3 Human Intention Recognition

Once the state values

are obtained, model for solving agent’s intention recognition is introduced. While agent’s actions are fully observable, they depend on agent’s inner states (desires), which cannot be observed and need to be estimated. We propose framework based on hidden Markov model for solving the agent’s desires estimation problem. HMMs are especially known for their application in temporal pattern recognition such as speech, handwriting, gesture recognition

[14] and force analysis [15]. They are an MDP extension including the case where the observation (agent’s action) is a probabilistic function of the hidden state (agent’s desires) which cannot be directly observed. We propose a model with five hidden states, which is shown in Fig. 7 and listed in Table 1.

Symbol Name Description
Goal 1 Agent wants to go to the northern goal
Goal 2 Agent wants to go to the eastern goal
Goal 3 Agent wants to go to the southern goal
Unknown goal Agent’s desires are not certain
Irrational agent Agent behaves irrationally
Table 1: HMM framework components
Figure 7: Hidden states and transition probabilities. The used constant values are as follows: , , , .

In order to avoid confusion caused by MDP and HMM frameworks, both having similar or the same element names, MDP states will be referred as states and HMM states will be referred to as hidden states, or simply desires. All of the other similarly named elements in this chapter refer to the HMM unless stated otherwise. Hidden state indicates that the agent behaves consistent with multiple goal hypotheses and the model cannot decide between them with enough certainty. On the other hand, hidden state indicates that the agent behaves inconsistently with every goal hypothesis. This hidden state includes the cases of the agent being irrational or agent’s desire to go to an a priori unknown goal. The proposed model cannot distinguish between these cases. The agent’s change of mind during the simulation is allowed, but with very low probability. The constant values in Fig. 7 are obtained experimentally and we introduce HMM transition matrix :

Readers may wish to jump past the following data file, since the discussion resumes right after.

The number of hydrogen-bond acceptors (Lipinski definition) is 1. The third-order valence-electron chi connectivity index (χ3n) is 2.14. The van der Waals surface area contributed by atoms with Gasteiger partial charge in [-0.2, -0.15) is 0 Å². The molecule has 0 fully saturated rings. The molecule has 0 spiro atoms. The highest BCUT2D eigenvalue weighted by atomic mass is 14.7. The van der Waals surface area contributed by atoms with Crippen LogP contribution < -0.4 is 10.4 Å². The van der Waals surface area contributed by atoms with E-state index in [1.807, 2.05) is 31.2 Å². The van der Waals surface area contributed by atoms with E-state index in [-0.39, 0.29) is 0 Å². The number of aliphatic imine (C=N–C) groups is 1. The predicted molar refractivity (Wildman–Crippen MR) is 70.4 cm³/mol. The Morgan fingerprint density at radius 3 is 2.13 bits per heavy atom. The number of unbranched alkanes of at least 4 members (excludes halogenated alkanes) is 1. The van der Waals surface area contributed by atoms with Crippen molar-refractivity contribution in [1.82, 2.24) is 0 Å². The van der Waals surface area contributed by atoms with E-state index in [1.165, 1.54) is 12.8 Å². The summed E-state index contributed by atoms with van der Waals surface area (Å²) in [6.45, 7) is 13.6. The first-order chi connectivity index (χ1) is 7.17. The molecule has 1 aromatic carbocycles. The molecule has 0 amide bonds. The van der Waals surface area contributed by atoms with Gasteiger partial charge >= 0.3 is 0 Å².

(11)

During the simulation, each agent’s action generates a three element observation vector , each element belonging to one hypothesis. Observation vector element is calculated as follows:

(12)

where denotes expected value gain. Calculated observations are used to generate the HMM emission matrix . The emission matrix is expanded with each agent’s action (simulation step) with the row , where the element stores the probability of observing observation vector from hidden state . Last three observations are averaged and maximum average value is selected. It is used as an indicator if the agent is behaving irrationally. Each expansion row is calculated as follows: